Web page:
# Chemistry and Maths #1: Statistical Thermodynamics

Statistical mechanics is a branch of physics that uses probability theory to study the behaviour of a mechanical system whose state is uncertain. A common use of statistical mechanics is in the study of thermodynamic behaviour of large systems. Statistical thermodynamics “provides a connection between the macroscopic properties of materials in thermodynamic equilibrium, and the microscopic behaviours and motions occurring inside the material“.

There are three main ensembles – isolated systems with a finite volume – of statistical mechanics:

• Microcanonical Ensemble – describes an isolated system. This ensemble contains each possible state that’s consistent with that energy and composition with equal probability.
• Canonical Ensemble – describes a system in contact with a heat bath. This ensemble contains states of varying energy, but with identical composition.
• Grand Canonical Ensemble – describes a system in contact with a heat and particle bath. This ensemble contains stated of varying energy and varying numbers of particles.

### Microcanonical Ensemble

Fixed variables:

• Total number of particles in the system, N.
• System’s volume, V.
• Total energy in the system, E.

Every microstate that has energy E has the same probability:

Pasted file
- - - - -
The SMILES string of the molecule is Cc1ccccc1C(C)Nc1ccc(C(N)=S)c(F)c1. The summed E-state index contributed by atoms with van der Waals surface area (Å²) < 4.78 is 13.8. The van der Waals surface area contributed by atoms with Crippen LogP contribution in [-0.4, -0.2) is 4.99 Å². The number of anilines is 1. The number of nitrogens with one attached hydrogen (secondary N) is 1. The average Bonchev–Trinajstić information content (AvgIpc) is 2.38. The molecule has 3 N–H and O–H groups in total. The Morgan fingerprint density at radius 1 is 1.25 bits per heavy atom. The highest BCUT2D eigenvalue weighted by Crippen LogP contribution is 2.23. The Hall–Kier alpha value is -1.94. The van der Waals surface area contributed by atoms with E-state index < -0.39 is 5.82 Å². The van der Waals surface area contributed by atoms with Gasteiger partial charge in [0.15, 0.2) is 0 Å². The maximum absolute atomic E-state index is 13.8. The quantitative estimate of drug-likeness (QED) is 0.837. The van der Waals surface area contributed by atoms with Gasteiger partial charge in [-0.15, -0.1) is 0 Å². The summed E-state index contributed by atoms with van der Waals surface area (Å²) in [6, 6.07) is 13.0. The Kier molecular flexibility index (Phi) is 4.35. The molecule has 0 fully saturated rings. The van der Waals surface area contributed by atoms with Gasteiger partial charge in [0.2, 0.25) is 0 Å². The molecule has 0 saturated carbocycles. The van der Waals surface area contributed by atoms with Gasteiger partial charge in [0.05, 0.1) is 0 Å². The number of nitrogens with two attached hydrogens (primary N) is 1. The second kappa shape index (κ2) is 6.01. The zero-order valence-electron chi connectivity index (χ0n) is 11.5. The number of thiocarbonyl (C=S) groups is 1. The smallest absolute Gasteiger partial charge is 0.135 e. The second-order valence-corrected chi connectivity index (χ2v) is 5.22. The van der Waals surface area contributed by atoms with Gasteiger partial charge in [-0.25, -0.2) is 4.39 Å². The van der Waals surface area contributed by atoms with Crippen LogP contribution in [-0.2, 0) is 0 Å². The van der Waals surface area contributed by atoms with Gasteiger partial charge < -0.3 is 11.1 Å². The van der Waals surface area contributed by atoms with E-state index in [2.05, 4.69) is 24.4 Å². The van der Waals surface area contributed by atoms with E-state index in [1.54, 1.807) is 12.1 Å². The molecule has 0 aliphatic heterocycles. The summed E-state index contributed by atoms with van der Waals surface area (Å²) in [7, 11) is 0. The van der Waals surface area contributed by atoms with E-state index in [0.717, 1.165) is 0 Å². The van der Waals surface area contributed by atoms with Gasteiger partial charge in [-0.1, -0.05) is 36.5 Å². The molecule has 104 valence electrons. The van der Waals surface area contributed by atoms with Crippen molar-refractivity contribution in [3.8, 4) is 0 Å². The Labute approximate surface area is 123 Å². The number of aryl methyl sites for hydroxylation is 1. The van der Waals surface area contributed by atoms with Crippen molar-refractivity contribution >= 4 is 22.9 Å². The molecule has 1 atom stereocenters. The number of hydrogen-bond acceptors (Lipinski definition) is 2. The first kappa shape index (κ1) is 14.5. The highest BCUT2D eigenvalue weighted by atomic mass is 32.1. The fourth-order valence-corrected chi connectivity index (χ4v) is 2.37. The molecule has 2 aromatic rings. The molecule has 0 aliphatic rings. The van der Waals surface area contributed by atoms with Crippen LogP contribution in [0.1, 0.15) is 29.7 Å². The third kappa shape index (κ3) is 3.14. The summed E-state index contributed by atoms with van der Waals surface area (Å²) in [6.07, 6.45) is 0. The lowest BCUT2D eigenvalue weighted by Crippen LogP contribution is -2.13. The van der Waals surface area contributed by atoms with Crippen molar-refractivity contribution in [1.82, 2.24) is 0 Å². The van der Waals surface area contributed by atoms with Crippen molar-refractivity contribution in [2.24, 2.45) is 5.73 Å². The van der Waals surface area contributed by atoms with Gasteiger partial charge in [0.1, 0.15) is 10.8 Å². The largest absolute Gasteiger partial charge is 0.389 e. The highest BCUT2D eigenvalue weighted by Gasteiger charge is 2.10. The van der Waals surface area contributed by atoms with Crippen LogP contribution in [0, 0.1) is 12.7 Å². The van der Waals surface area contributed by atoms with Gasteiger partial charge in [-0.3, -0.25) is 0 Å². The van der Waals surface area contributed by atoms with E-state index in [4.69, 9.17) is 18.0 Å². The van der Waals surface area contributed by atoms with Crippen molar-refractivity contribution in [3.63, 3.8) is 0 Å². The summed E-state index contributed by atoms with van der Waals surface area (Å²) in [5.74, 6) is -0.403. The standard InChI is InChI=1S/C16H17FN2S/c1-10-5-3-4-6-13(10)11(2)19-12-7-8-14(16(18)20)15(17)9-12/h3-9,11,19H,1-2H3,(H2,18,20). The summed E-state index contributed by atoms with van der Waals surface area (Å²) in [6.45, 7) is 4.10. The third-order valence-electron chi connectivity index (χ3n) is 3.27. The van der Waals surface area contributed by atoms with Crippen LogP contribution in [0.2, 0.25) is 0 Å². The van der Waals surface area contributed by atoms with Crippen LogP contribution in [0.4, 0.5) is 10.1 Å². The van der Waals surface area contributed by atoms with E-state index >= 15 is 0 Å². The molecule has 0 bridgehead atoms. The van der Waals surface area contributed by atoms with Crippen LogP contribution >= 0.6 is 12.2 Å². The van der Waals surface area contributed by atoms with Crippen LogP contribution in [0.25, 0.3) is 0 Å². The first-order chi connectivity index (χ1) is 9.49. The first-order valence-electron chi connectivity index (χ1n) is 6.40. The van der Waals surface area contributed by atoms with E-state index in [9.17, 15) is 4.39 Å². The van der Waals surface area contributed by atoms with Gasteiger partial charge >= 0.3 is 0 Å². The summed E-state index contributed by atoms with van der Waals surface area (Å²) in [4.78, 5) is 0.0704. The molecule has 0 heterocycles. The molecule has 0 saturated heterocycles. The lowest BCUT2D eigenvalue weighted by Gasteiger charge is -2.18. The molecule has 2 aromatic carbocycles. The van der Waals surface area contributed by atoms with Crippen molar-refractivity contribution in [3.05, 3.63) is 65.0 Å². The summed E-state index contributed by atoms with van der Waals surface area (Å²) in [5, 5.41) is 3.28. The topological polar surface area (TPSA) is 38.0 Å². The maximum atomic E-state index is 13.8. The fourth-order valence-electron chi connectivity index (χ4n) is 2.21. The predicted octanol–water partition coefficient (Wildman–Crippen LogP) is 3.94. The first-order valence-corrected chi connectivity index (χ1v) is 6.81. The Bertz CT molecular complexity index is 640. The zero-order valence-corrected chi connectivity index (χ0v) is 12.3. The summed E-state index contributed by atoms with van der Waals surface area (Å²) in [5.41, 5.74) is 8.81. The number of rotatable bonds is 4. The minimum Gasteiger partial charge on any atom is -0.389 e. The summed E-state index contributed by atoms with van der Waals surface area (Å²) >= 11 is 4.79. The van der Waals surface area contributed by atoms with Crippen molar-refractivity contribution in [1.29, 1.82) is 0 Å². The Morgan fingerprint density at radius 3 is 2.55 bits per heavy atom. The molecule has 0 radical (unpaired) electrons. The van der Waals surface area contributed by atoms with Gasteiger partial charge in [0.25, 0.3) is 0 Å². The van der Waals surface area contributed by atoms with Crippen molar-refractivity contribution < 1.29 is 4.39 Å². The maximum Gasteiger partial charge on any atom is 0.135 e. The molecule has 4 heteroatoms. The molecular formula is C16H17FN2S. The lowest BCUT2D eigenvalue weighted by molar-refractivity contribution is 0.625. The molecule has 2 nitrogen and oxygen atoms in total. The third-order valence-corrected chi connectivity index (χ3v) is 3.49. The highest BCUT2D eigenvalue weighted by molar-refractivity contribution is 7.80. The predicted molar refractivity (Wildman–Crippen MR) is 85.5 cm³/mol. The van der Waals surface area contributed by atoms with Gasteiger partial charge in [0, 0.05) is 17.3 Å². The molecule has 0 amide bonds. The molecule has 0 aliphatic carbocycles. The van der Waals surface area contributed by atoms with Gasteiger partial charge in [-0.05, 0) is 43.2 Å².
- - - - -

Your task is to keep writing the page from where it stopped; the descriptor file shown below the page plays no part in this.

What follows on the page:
where W is the number of microstates.

Entropy can be defined for this ensemble using the Boltzmann entropy formula:

### Canonical Ensemble

Fixed Variables:

• Number of particles in the system, N.
• Absolute temperature, T.
• System’s volume, V.

In this ensemble, each microstate is assigned a probability, P, using the following formula:

where k is Boltzmann’s constant.

The number, F, defined as the Helmholtz free energy, is a constant for the ensemble as is calculated by:

### Grand Canonical

Fixed Variables:

• Chemical potentialµ. This is a form of potential energy that can be absorbed or released during a chemical reaction.
• Absolute temperature, T.
• System’s Volume, V.

The probability, P, given to each distinct microstate is given by:

where Ω is the ‘grand potential’.

The grand potential is a constant for this ensemble and can be calculated using the following equation:

Sources 1 | 2

I have another post on chemistry coming on Friday! Hope you enjoy. M x